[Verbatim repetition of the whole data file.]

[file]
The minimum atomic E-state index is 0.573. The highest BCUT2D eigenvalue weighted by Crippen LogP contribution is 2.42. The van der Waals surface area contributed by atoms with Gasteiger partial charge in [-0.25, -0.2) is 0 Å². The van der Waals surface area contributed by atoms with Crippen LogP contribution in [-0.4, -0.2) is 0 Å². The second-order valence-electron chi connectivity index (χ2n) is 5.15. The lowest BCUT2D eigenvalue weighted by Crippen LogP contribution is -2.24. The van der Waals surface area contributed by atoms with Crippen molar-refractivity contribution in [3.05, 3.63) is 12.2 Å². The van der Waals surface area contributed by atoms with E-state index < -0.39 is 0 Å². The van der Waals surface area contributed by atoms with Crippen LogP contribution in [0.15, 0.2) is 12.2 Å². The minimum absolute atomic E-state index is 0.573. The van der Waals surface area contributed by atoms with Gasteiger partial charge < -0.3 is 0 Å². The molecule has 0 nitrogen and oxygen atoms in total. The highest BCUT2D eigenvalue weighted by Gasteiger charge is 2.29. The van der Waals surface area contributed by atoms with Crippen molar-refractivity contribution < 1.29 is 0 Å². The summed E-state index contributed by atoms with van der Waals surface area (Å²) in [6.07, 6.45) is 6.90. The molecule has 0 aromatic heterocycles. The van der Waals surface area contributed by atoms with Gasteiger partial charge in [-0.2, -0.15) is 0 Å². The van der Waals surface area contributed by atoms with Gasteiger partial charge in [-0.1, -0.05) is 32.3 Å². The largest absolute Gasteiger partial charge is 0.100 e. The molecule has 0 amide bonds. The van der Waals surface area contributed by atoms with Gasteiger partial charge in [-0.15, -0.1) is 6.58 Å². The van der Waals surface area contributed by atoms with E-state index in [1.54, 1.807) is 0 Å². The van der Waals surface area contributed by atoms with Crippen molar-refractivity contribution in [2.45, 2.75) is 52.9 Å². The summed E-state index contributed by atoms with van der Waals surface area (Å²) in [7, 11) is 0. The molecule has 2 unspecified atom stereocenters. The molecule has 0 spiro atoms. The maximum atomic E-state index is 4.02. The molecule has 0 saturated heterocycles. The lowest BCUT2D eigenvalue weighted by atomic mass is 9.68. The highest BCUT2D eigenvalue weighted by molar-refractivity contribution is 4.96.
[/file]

The minimum atomic E-state index is 0.573. The highest BCUT2D eigenvalue weighted by Crippen LogP contribution is 2.42. The van der Waals surface area contributed by atoms with Gasteiger partial charge in [-0.25, -0.2) is 0 Å². The van der Waals surface area contributed by atoms with Crippen LogP contribution in [-0.4, -0.2) is 0 Å². The second-order valence-electron chi connectivity index (χ2n) is 5.15. The lowest BCUT2D eigenvalue weighted by Crippen LogP contribution is -2.24. The van der Waals surface area contributed by atoms with Crippen molar-refractivity contribution in [3.05, 3.63) is 12.2 Å². The van der Waals surface area contributed by atoms with E-state index < -0.39 is 0 Å². The van der Waals surface area contributed by atoms with Crippen LogP contribution in [0.15, 0.2) is 12.2 Å². The minimum absolute atomic E-state index is 0.573. The van der Waals surface area contributed by atoms with Gasteiger partial charge < -0.3 is 0 Å². The molecule has 0 nitrogen and oxygen atoms in total. The highest BCUT2D eigenvalue weighted by Gasteiger charge is 2.29. The van der Waals surface area contributed by atoms with Crippen molar-refractivity contribution < 1.29 is 0 Å². The summed E-state index contributed by atoms with van der Waals surface area (Å²) in [6.07, 6.45) is 6.90. The molecule has 0 aromatic heterocycles. The van der Waals surface area contributed by atoms with Gasteiger partial charge in [-0.2, -0.15) is 0 Å². The van der Waals surface area contributed by atoms with Gasteiger partial charge in [-0.1, -0.05) is 32.3 Å². The largest absolute Gasteiger partial charge is 0.100 e. The molecule has 0 amide bonds. The van der Waals surface area contributed by atoms with Gasteiger partial charge in [-0.15, -0.1) is 6.58 Å². The van der Waals surface area contributed by atoms with E-state index in [1.54, 1.807) is 0 Å². The van der Waals surface area contributed by atoms with Crippen molar-refractivity contribution in [2.45, 2.75) is 52.9 Å². The summed E-state index contributed by atoms with van der Waals surface area (Å²) in [7, 11) is 0. The molecule has 2 unspecified atom stereocenters. The molecule has 0 spiro atoms. The maximum atomic E-state index is 4.02. The molecule has 0 saturated heterocycles. The lowest BCUT2D eigenvalue weighted by atomic mass is 9.68. The highest BCUT2D eigenvalue weighted by molar-refractivity contribution is 4.96.